Yard Waste update
In order to reduce the amount of com- postable material directed to landfill, St. Clair Township provides yard waste collec- tion (directed to the compost site) in the spring and fall (see calendar for dates). Dur- ing this collection period, paper bags or con- tainers clearly marked with a large X must be used.
During the summer months, yard waste will be collected with the regular waste col- lection, subject to the 6-item limit. During this period of time, compost will be directed to landfill, not the compost site.
Residents will no longer be able to take
yard waste directly to Sarnia Compost.
Sewer main flushing
Public Works will be flushing sewer mains con- nected to the St. Clair Township sewer system, during the hours of:
7:30 a.m. to 4:30 p.m.
May 2020 – Fall 2020
For current areas affected, refer to:
During this maintenance procedure, you may notice some gurgling noises in your drains.
If conditions persist after 24-48 hours of normal use, please notify Public Works at 519-867-2993.
St. Clair Township conducting Community Survey

St. Clair Township is gathering residents’ opinions about its services through a communi- ty survey.
From July 8 to 19, Probe Research, an inde- pendent public opinion research firm, will be randomly calling households on behalf of the Township and asking residents to complete a 10 to 12-minute survey.
This survey will be used by the Township to measure its performance in delivering key ser- vices, as well as identify citizens’ spending priorities and areas for improvement.
Your feedback is very important and valua- ble. If you are contacted, we hope you will take the opportunity to provide your feedback.
All Township residents can share their views by completing an online version of the survey that will be available on the Township’s web- site,, between July 8 and 19.

The Beacon of St. Clair Township July 2020 Page 7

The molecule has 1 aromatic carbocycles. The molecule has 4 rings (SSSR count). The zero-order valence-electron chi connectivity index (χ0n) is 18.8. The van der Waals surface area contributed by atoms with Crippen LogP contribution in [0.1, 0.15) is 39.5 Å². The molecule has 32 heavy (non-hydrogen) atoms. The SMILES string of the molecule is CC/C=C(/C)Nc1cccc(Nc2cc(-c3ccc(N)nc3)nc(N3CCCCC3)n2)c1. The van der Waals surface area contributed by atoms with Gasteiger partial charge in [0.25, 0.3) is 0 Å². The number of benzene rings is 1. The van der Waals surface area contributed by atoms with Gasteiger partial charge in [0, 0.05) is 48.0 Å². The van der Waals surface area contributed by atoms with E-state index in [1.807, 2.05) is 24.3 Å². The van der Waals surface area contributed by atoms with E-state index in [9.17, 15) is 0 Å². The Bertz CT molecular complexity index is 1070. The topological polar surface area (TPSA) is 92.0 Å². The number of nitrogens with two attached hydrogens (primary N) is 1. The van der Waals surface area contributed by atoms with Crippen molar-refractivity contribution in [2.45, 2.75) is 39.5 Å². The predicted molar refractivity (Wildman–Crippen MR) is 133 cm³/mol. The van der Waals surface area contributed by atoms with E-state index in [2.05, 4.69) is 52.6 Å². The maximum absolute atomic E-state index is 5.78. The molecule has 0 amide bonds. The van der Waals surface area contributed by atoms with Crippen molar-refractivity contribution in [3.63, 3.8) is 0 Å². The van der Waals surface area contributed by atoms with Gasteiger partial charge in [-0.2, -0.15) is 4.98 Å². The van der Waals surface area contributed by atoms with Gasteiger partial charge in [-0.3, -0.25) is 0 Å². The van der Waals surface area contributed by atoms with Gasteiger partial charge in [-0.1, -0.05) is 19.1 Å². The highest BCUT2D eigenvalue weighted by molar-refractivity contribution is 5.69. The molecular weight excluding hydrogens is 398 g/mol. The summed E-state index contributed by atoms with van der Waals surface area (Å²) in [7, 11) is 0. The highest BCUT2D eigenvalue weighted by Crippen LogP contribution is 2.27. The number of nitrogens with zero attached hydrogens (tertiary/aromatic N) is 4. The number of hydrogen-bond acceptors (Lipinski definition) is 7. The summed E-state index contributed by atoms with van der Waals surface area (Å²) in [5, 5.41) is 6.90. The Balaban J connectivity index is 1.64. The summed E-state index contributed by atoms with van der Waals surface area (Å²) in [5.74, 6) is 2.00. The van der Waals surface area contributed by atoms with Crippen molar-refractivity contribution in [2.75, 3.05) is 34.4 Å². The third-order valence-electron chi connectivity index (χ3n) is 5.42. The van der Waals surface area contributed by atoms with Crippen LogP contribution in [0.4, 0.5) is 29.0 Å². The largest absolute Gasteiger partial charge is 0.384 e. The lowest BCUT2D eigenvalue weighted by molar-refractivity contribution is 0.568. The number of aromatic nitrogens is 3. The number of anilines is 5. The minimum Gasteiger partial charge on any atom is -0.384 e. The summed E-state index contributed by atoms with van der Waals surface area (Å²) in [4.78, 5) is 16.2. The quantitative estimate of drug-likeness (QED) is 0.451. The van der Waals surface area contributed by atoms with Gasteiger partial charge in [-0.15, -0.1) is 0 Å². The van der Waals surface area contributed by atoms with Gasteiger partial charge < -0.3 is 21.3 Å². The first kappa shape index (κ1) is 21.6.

Corunna Legion donates to food bank
Not even a global pandemic can prevent our local Legions from coming to the aid of their communities. The Royal Canadian Legion Corunna Branch 447 recently donated $750 to the St. Andrew’s Presbyterian Church Food Bank. With the pandemic causing job loss and indi- vidual crises, the need for donations to the food bank and other community aid organizations has never been greater. Here, Branch 447 President John Cormier pre- sents the donation cheque to food bank representatives Sue Mathany and Charles Mortley-Wood, with social dis- tancing in effect. Submitted photo

The Beacon of St. Clair Township July 2020 Page 8

Sandbags and sand available

St. Clair Township Council has approved emergency relief, free of charge, to residents of the township that are affected by the cur- rent flooding / high lake levels.
Sandbags and sand will be provided as follows:
A pile of bulk sand is located in the gravel parking lot
at the south end of Brander Park, 4555 St. Clair Parkway.
Please access the site from the driveway off Brander Park Road.
Empty sandbags will be available at this same site (next to sand pile) and will be stored inside a small storage bin. Residents may take up to a maximum of 500 per residential property and 1500 per commercial/industrial property.
Residents must fill and transport their own bags. Please bring a shovel. Due to the Covid-19 pandemic, this site will not be staffed.
Township staff will not provide further service. We do not fill, transport or remove sandbags.

SCTFD urges businesses preparing to open do complete safety check
A St. Clair Township Fire Department bulletin

Track inspection bus used to monitor and service New York Central Railway tracks
The track inspection bus from the New York Central Railway line was a frequent visitor to the Courtright railway terminal in the 1940s. These pictures from the Sirman Collection clearly show the wheels that transformed the road- worthy bus into a rail car. The photo, below left, shows the bus moving over the railway trestle west of Brigden.
The Courtright station was originally chosen as the western terminus of the Can- ada Southern Railway in 1869 and Courtright was named in honour of the company’s president, Milton Courtright.

W. Darcy McKeough Floodway comes in handy during these high water days

Many St. Clair Township residents have never known a time before the W. Darcy McKeough Floodway was constructed, but it has become an important part of the region’s flood control sys- tem.